The book is interesting for its anti-pastoral qualities: Set in woodlands, populated by animals...animals that behave just like humans in their self-interested destruction of one another. I stopped counting dead pelts by four or five. Communism, imperialism are the operating themes of most of the warrens, with only our hero, Fiver's, warren operating on principles of true democracy. I would call it constituional monarchy, but that may be ascribing too much intent to the writer. You may be thinking of Animal Farm as a good comparison, but it really isn't so much. Our warren operates well internally, and only faces external foes. It is rather telling that the only outside rabbits that successfully acclimate to our warren are the frightened dams forcibly rounded up by Hazel and the Gang. Even relationships between the male and female rabbits parallel the lives of actual rabbits: little emotion is wasted on murdered rabbits and sexual relationships are dictated by the need to procreate with no regard for monogamy or emotional investment.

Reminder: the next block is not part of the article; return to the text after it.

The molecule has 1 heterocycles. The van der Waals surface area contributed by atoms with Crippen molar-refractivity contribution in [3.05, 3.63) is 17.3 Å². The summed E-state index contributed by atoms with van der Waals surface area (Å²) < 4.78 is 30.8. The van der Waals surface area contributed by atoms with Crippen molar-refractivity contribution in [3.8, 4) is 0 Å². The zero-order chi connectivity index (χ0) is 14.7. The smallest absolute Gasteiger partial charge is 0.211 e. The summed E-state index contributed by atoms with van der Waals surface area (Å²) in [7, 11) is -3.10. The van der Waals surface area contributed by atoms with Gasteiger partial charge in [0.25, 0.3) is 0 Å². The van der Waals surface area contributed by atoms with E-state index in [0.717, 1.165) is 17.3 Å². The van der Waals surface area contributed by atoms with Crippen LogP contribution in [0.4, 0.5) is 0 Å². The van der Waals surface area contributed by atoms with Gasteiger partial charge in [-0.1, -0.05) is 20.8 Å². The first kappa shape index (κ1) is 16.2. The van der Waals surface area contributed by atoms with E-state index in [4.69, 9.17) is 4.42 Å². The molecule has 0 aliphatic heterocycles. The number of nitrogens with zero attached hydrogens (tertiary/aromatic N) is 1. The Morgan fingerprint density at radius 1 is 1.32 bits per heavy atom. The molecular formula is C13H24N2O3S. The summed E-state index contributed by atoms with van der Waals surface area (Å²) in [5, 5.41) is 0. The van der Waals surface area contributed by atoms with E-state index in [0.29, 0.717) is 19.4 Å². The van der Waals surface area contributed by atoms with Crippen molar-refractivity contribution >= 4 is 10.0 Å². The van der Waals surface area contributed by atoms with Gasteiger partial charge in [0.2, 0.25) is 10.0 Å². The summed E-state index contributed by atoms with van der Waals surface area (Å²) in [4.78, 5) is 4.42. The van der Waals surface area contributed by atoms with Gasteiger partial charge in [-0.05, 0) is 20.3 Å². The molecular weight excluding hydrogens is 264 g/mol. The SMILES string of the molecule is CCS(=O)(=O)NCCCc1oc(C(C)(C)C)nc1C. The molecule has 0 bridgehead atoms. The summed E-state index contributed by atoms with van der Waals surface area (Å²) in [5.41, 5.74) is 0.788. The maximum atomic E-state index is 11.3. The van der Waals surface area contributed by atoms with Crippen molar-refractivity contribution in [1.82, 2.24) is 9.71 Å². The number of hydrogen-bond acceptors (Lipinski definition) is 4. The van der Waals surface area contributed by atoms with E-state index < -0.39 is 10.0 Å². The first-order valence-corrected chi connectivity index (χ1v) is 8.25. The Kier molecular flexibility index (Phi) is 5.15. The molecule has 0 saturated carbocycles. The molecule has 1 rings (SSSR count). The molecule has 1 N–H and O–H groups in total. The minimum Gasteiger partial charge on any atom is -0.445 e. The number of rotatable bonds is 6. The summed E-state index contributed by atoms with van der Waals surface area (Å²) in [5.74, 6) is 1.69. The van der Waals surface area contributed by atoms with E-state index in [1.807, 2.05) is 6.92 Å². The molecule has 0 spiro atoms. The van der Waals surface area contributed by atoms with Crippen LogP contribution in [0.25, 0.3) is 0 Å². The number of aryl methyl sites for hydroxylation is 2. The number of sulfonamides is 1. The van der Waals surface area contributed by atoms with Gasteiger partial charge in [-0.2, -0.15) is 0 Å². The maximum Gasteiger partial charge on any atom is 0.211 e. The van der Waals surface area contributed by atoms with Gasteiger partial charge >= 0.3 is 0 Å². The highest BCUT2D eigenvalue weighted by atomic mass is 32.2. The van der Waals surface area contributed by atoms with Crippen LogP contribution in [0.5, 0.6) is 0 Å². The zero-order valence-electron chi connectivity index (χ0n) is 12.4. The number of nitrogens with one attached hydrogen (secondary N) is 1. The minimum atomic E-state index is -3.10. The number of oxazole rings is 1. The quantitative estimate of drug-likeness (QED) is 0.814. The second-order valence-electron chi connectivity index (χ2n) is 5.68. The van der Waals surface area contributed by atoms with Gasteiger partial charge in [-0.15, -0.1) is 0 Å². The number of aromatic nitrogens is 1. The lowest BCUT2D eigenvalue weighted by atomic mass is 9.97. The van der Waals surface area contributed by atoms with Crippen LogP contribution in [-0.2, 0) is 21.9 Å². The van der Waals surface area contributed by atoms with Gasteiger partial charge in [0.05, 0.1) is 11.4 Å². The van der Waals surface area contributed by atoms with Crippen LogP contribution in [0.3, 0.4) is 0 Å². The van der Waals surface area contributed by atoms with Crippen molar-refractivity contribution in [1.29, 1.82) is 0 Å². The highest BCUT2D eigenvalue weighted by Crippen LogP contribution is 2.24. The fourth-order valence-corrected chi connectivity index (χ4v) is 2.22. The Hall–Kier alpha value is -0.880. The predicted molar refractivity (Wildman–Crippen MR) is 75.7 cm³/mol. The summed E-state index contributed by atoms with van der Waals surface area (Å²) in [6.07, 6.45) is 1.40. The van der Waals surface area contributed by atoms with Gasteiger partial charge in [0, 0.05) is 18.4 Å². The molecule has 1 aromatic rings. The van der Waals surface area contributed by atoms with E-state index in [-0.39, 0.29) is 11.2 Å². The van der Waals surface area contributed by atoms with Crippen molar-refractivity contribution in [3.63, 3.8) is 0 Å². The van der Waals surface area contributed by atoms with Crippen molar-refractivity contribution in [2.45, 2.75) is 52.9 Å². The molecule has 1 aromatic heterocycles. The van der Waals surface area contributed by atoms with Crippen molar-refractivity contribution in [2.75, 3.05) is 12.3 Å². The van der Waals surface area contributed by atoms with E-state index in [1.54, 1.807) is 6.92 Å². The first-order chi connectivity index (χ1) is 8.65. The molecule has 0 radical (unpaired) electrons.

Did I like it? Hm. I wouldn't read it again, but I now I can at least confidently name it in my next Facebook survey of "Books I've Read".

Wednesday, April 21, 2010

National Poetry MOnth

National Poetry Month is being celebrated over at Letters from the American Interior. That's most of my reading for this month.

Tuesday, March 16, 2010

Watership Down: Bound

Finally finished reading Richard Adams' Watership Down, an anti-pastoral novel about warfare between two rabbit warrens on Watership Down, the idyllic country to which our rabbits have fled to escape the ravages of men, their hrudrudu and white sticks. Adams begins each section with a quote or passage from another work by way of preface. Seems a bit overdone in most instances, especially considering many of the chapters are but 3-4 pages long. This one struck me. Adams used only the first stanza of this poem, "Two Fusiliers" by Robert Graves.

Graves, a veteran of the first World War, clearly writes about wartime experience. I was struck with the lines highlighted: